Anyway, today we’re going to be going over the nuts and bolts of our first really really big essay. Second essay…first REALLY BIG essay. This is an assignment that will ask you to take all the knowledge you’ve gained throughout the unit, and compile it into one big shiny writing assignment. Here’s the skinny:

Writing Prompt:

Expository / Informational: Gilgamesh is a hero on quest for eternal life. Think of a modern-day hero from the movies, television, fiction, or real-life who also journeys in search of a goal. Write an essay comparing and contrasting Gilgamesh to this modern-day hero. Consider such factors as the nature of the goal; the difficulties that must be overcome; the help, if any, that the hero receives; and the hero’s ultimate success or failure. When you revise your essay, make sure you have organized it logically so readers can follow your comparison and contrast.

  • Your essay should be 500 words or more.
  • You should write in MLA format, including the proper header, font, margins, etc.
  • You will need to turn in your branstorming and prewriting, your first draft, and a revised and polished final draft.

You will be graded according to the informational essay rubric that we will use all semester. Our grammatical focus for this unit is punctuation, so I will be looking for it! If you need to see a copy of the rubric, it can be accessed online at our class blog.

What’s that, you ask? The rubric? Why, it’s right here! We will go over this rubric together in class 🙂 Let’s start, though, with some ideas…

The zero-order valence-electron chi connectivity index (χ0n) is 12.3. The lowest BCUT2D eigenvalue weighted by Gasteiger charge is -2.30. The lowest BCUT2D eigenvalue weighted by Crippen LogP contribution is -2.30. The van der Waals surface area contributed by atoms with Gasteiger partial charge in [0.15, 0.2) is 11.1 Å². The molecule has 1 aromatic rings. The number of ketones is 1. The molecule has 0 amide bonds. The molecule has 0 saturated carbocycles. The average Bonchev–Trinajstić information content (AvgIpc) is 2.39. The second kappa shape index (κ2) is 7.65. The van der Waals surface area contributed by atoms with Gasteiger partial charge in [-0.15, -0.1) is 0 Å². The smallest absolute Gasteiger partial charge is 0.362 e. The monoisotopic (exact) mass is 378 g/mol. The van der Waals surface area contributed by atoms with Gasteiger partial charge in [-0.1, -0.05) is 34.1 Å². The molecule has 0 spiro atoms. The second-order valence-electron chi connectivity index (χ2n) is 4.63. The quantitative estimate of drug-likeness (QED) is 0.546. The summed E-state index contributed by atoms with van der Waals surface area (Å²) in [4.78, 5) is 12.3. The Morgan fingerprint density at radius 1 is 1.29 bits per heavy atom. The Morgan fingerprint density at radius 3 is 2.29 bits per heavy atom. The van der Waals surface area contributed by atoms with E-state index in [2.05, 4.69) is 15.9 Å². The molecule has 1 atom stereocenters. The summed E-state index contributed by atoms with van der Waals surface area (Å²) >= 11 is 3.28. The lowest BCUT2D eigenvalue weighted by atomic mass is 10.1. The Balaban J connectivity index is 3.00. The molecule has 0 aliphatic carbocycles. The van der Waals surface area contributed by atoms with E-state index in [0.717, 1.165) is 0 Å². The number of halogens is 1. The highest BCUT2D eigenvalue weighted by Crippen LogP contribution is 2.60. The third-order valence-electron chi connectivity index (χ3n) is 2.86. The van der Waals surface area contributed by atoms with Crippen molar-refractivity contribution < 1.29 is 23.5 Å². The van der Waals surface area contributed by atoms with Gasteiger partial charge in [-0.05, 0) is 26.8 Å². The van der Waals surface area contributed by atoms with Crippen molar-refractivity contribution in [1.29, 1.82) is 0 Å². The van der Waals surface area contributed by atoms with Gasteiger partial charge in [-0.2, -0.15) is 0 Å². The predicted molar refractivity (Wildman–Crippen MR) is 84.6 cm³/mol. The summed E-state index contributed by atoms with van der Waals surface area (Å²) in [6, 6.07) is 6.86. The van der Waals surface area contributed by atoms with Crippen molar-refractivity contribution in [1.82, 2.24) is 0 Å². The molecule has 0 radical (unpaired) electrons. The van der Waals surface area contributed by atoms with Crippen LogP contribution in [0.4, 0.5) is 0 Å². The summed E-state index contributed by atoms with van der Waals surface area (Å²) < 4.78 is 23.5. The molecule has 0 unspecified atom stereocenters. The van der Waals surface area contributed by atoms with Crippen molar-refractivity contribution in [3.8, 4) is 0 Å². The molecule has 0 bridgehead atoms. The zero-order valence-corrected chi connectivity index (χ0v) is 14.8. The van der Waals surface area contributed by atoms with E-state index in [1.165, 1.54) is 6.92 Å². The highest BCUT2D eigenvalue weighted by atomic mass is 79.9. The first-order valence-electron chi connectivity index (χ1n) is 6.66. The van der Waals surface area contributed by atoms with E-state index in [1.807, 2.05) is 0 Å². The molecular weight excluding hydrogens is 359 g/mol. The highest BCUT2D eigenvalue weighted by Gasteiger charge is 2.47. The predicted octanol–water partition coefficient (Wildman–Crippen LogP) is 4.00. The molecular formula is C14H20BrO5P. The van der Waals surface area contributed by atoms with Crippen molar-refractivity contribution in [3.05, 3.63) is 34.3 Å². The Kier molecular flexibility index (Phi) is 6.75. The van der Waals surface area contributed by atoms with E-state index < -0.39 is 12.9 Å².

Together, on the board, let’s make a list of some of the modern-day heroes you can remember. And at the same time, let’s review that hero’s journey circle so that we can make sure these modern heroes really fit the requirements. Once we have a decent list of heroes, I want you guys to make another double bubble map, similar to what we did for Gilgamesh and Rama, to compare and contrast Gilgamesh and the hero you want to write about. After that, we’ll talk about outlining your essay together, making sure we include the following:

  • A hook
  • A strongthesis statement
  • Topic sentences that refer back to your thesis statement
  • Supporting details that refer back to your topic sentences

If you happen to be a rockstar outliner and get this done really quickly, I would like you to start drafting your introduction and conclusion. You’ll need to bring at least the outline to me to be checked off before you can start your rough draft. And, of course, we’ll end the day with a bit of The House of the Scorpion!